I have just had been on a day’s training course in work (from an external supplier). Now the guy probably knew his stuff but was obviously NOT a trainer and this experience reminded me of my previous role working in adult education and made me think of…
… what NOT to do when running a learning course
- Do NOT start off in a bored flat tone and bring the energy of the room right down
- Do NOT forget to introduce yourself at the beginning and ask participants to do the same
- Do NOT come unprepared and bounce from one topic to another in haphazard manner
- Do NOT omit to state what the objectives of the day are and most importantly, ask participants what THEY want to achieve from that day
- Do NOT neglect to ask participants about thier previous experiences and adapt the course to their level (s)
- Do NOT forget to make the course relevant and adapt examples to participants roles/context and instead stick rigidly to your own schedule
- Do NOT plough through your PowerPoint, never pausing to encourage participants to comment or contribute
- Do NOT forget to take a temperature check on how participants are getting on and making sure everyone is comfortable before moving on
- Do NOT overlook giving your participants the opportunity to play with the technology and practice newly acquired knowledge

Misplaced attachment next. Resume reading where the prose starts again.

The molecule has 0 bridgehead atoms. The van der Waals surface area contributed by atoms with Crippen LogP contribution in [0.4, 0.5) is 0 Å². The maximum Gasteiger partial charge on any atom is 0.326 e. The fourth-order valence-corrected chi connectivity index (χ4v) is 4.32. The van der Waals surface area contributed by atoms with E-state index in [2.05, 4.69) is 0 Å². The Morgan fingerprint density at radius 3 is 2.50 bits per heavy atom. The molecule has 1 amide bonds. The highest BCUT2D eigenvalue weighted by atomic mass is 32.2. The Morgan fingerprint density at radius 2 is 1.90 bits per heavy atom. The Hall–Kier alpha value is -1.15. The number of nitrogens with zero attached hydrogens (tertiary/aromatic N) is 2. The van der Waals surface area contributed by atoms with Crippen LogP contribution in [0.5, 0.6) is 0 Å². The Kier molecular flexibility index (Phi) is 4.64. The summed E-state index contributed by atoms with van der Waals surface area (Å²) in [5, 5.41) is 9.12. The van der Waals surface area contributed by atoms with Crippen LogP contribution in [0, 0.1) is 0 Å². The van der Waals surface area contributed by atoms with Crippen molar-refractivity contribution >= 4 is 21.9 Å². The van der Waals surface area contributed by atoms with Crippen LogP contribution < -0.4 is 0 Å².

- Do NOT start explaining an important concept that takes 30 mins 10 mins before lunch
- Do NOT use lines such as “I wouldn’t say this is boring but.. “ , “don’t worry about that .. you don’t need to know about that” or “ don’t worry, the coffee is coming”
- Do NOT forget about debate, discussion and group learning
- Do NOT forget to have a bit of fun; adults generally like learning
- Do NOT forget the chocolate
- And do NOT make participants feel like they would have had a much more productive and enjoyable learning experience if they had taken the day off and studied videos on You Tube
**in fairness to this trainer, there was a lot of internal technical issues which were very distracting and when he was asked to do so, he was happy to stop and go through specific examples.
- The need to know — adult learners need to know why they need to learn something before undertaking to learn it.
- Learner self-concept —adults need to be responsible for their own decisions and to be treated as capable of self-direction
- Role of learners’ experience —adult learners have a variety of experiences of life which represent the richest resource for learning.
- Readiness to learn —adults are ready to learn those things they need to know in order to cope effectively with life situations.
- Orientation to learning —adults are motivated to learn to the extent that they perceive that it will help them perform tasks they confront in their life situations.